## Description

Bags are structures very like sets save that they permit multiple instances as members. Like sets,

order is irrelevant. For example, the following bag contents are permitted:

[�, �, �, �, �, �, �]

and

[�, �, �, �, �, �, �]

Because of this difference between bags and sets, the bag-theoretic operations are somewhat

different from those defined for sets. Here are three of them.

1. Bag-Difference. The operation Bag-Difference when applied to two bags results in a bag

where each element appears as many times as it appears in the first bag, minus the

number of times it appears in the second bag (but never less than 0 times). For example

(bag-difference ‘(a a b a) ‘(b a a)) —>'(a)

(bag-difference ‘(a b a a) ‘(a b c)) —>'(a a)

(bag-difference ‘(a b c) ‘(a b a a)) —>'(c)

(bag-difference ‘(a b c) ‘(a b c)) —>'()

(bag-difference ‘() ‘(a b a a)) —>'()

(bag-difference ‘(a b a a) ‘())—>'(b a a a)

2. Bag-Union. The operation Bag-Union results in a bag that contains the maximum

number elements that are contained in the operands. For example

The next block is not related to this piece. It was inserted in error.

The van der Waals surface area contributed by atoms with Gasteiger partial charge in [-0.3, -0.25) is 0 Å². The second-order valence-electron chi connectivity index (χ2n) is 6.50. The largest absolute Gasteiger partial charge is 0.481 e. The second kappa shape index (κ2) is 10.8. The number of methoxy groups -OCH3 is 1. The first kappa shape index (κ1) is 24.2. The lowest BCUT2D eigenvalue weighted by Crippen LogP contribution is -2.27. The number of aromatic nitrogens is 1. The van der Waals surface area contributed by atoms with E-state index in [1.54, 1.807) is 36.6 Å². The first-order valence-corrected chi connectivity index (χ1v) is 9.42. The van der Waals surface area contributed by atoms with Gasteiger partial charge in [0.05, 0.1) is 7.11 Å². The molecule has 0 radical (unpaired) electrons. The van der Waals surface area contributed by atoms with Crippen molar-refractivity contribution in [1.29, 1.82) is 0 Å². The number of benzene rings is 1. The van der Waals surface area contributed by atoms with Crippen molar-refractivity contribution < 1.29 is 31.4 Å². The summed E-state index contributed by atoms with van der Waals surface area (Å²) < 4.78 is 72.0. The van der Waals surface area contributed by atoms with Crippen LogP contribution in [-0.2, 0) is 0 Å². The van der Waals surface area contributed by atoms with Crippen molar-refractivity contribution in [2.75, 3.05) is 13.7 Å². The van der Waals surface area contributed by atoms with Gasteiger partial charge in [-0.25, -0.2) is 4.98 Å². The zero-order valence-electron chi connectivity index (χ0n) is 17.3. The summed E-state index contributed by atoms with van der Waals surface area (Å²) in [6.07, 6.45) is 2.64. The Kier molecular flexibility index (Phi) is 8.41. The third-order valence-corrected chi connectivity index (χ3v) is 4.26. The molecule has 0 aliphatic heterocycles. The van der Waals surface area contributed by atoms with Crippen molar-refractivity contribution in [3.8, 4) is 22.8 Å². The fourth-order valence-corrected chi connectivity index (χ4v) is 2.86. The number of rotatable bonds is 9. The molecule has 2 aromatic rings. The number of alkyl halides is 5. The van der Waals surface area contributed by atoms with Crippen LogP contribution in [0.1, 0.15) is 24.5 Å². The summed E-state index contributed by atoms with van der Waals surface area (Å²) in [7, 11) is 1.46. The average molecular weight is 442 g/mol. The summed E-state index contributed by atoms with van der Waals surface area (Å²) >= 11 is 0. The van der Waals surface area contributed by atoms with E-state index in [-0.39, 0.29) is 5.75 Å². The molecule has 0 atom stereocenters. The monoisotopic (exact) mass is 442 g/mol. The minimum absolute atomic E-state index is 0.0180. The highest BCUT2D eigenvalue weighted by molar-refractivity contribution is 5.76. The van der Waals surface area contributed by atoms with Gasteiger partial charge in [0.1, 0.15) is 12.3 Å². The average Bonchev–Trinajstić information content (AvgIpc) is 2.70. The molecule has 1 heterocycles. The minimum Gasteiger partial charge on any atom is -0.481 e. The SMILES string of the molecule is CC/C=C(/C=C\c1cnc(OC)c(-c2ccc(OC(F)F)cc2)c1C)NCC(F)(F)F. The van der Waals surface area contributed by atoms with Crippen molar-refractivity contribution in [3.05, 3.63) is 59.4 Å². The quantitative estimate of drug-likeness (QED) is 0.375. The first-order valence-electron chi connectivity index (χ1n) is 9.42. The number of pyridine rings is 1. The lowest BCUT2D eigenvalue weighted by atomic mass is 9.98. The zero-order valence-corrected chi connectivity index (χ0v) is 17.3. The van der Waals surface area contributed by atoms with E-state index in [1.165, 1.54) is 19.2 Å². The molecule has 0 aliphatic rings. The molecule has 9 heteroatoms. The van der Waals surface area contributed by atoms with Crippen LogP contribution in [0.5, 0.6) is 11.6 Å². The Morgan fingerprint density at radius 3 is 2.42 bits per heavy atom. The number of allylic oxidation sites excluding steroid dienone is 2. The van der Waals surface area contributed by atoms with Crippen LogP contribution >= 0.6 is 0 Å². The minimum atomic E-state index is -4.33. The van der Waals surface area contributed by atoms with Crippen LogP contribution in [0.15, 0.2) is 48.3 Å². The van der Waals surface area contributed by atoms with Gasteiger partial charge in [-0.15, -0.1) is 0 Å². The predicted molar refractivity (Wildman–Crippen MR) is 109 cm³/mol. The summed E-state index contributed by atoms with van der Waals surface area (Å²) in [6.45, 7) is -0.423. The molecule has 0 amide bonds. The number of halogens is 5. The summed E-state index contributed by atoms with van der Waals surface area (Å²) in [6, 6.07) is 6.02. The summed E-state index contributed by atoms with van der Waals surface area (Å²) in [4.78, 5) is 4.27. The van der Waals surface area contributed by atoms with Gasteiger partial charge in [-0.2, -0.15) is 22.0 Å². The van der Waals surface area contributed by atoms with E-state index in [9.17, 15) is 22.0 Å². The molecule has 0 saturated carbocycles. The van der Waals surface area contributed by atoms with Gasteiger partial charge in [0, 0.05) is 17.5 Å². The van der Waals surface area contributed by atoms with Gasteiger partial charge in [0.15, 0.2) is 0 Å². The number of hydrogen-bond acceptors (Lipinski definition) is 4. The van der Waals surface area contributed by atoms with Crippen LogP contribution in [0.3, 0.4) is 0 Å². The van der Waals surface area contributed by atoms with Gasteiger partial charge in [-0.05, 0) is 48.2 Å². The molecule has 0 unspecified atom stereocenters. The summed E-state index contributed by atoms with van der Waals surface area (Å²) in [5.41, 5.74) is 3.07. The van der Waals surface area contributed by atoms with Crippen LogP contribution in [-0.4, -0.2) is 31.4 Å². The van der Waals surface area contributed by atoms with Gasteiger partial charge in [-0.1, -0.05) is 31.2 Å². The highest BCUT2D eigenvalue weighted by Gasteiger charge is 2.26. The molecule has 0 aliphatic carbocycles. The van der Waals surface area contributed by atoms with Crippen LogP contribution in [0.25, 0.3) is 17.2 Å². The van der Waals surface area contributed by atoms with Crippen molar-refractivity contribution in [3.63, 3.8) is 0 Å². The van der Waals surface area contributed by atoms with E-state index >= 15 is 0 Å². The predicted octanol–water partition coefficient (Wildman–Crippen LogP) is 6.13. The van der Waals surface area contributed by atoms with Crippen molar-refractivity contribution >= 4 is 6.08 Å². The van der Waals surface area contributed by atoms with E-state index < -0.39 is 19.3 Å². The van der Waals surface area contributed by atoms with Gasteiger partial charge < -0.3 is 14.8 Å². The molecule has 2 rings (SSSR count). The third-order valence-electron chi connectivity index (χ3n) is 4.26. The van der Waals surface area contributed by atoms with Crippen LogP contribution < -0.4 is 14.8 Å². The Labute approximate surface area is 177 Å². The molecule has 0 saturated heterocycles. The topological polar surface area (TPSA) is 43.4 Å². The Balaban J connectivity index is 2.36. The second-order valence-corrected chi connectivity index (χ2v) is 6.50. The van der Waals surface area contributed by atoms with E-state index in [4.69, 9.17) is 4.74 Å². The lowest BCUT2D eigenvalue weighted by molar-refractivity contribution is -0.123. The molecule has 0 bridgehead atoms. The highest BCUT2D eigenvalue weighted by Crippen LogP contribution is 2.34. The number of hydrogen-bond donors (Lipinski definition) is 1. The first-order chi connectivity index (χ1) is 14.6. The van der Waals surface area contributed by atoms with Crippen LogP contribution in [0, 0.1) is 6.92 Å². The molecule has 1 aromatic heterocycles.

(bag-union ‘(a a b a) ‘(b a a)) —>'(a b a a)

(bag-union ‘(a b a a) ‘(a b c)) —>'(a a a b c)

(bag-union ‘(a b c) ‘(a b a a)) —>'(c a b a a)

(bag-union ‘(a b c) ‘(a b c)) —>'(a b c)

(bag-union ‘() ‘(a b a a)) —>'(a b a a)

(bag-union ‘(a b a a) ‘())—>'(a b a a)

3. Bag-Intersection. The operation Bag-Intersection results in a bag that contains the

minimum number of elements that are contained in the bag operands. For example

(bag-intersection ‘(a a b a) ‘(b a a)) —> ‘(b a a)

(bag-intersection ‘(a b a a) ‘(a b c)) —> ‘(b a)

(bag-intersection ‘(a b c) ‘(a b a a)) —>'(a b)

(bag-intersection ‘(a b c) ‘(a b c)) —>'(a b c)

(bag-intersection ‘() ‘(a b a a)) —>'()

(bag-intersection ‘(a b a a) ‘())—>'()

The solutions will be turned in by posting a single Racket program (lab07. rkt) containing a

definition of all the functions specified.